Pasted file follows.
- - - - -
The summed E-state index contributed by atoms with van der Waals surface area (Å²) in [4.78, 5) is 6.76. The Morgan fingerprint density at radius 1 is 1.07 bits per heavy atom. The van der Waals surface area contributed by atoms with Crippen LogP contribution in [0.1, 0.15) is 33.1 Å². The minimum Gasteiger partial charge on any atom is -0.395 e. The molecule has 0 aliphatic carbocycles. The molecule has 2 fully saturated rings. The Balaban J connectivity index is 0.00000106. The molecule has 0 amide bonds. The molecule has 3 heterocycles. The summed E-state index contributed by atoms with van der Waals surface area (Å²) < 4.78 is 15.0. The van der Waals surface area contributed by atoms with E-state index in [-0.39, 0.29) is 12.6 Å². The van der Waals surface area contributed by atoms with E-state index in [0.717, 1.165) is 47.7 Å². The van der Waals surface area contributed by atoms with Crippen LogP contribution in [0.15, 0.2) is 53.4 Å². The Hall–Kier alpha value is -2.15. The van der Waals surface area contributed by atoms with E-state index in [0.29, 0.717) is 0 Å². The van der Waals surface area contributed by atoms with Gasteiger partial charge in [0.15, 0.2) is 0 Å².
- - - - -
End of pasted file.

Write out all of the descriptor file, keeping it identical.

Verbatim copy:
The summed E-state index contributed by atoms with van der Waals surface area (Å²) in [4.78, 5) is 6.76. The Morgan fingerprint density at radius 1 is 1.07 bits per heavy atom. The van der Waals surface area contributed by atoms with Crippen LogP contribution in [0.1, 0.15) is 33.1 Å². The minimum Gasteiger partial charge on any atom is -0.395 e. The molecule has 0 aliphatic carbocycles. The molecule has 2 fully saturated rings. The Balaban J connectivity index is 0.00000106. The molecule has 0 amide bonds. The molecule has 3 heterocycles. The summed E-state index contributed by atoms with van der Waals surface area (Å²) < 4.78 is 15.0. The van der Waals surface area contributed by atoms with E-state index in [-0.39, 0.29) is 12.6 Å². The van der Waals surface area contributed by atoms with E-state index in [0.717, 1.165) is 47.7 Å². The van der Waals surface area contributed by atoms with Crippen LogP contribution in [0.15, 0.2) is 53.4 Å². The Hall–Kier alpha value is -2.15. The van der Waals surface area contributed by atoms with E-state index in [0.29, 0.717) is 0 Å². The van der Waals surface area contributed by atoms with Gasteiger partial charge in [0.15, 0.2) is 0 Å².